Gold swayed in the fields. The wheat was ready for the sickle. Well, machines now. Gone are the days of the sickle for most farmers. This was my fourth visit to the sleepy town of Anandpur Sahib in Punjab, but it was the first time I was seeing golden wheat. Far beyond the trees, the sun seemed happier. Everything seemed familiar, even the way the car went over the rocky bed of the little stream, an offshoot of the Satluj river, to reach our resort, Anand@The Satluj. We arrived late in the afternoon, a day before the harvest festival of Baisakhi.
Suraj, who drove us there from Delhi in a Renault Duster, remembered me, while my memory failed me. It had been two years since my last trip here. Pressing Suraj for some good music, we decided on making just one stop on the way–breakfast at Zhilmil Dhaba near Murthal for its butter-laden stuffed parathas, and lassi. Between chats and naps, we were there soon enough and back on the road in about 45 minutes.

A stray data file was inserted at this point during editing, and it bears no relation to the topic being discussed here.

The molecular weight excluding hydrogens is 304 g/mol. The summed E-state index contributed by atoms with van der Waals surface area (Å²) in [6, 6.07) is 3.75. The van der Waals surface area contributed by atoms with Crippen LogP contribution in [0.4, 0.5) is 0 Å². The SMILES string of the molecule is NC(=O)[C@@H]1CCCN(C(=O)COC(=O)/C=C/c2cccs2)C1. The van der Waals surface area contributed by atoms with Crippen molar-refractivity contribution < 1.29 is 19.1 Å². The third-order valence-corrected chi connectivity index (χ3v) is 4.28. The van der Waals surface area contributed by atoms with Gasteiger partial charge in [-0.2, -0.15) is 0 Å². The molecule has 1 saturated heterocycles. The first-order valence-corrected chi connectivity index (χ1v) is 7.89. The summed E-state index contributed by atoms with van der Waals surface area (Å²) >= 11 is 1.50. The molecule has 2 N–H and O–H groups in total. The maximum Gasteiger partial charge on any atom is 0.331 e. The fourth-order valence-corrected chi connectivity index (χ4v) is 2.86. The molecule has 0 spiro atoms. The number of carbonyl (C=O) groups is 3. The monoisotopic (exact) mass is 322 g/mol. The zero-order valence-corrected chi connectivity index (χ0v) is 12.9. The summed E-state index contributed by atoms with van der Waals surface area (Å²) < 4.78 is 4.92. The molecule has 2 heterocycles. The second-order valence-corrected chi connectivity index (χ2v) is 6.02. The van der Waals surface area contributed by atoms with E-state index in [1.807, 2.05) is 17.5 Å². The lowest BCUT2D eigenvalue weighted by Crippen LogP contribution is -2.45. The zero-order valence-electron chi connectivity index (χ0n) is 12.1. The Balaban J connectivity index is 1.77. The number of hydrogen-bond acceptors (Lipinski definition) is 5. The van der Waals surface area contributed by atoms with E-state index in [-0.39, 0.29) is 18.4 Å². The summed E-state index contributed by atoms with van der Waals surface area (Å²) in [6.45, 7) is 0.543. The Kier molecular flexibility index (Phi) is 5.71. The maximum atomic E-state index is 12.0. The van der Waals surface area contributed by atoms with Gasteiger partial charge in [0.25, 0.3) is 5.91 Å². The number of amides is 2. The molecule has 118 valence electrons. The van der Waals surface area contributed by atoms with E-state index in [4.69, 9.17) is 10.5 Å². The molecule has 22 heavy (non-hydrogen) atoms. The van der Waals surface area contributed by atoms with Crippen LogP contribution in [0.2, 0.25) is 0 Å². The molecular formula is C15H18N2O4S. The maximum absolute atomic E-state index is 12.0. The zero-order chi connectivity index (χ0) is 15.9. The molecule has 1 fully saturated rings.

The plan was no stops from there on, but that isn’t the way drives work, of course. You want to watch the roads, the fields, the outskirts of towns; press the driver to drive carefully; watch out for trucks and other large vehicles; bang your head on the ceiling of the car when you hit rough patches; yell at cows for straying on to the highway; find a place to wash your hands after continuous snacking and listen to all kinds of music. We did all this and more.
The road to Punjab is lush in all ways and the lure of fresh oranges too strong. Every few metres, we would see some piled high in baskets. And, of course, we stopped for that big glass of fresh juice. Right behind the juice-seller was a shack where villagers were making gur. They stirred the sugarcane molasses in a large iron vessel and put the thick syrup in a flat one to dry. Once dried, fresh jaggery would be up for sale. Note to self: buy some on the way home.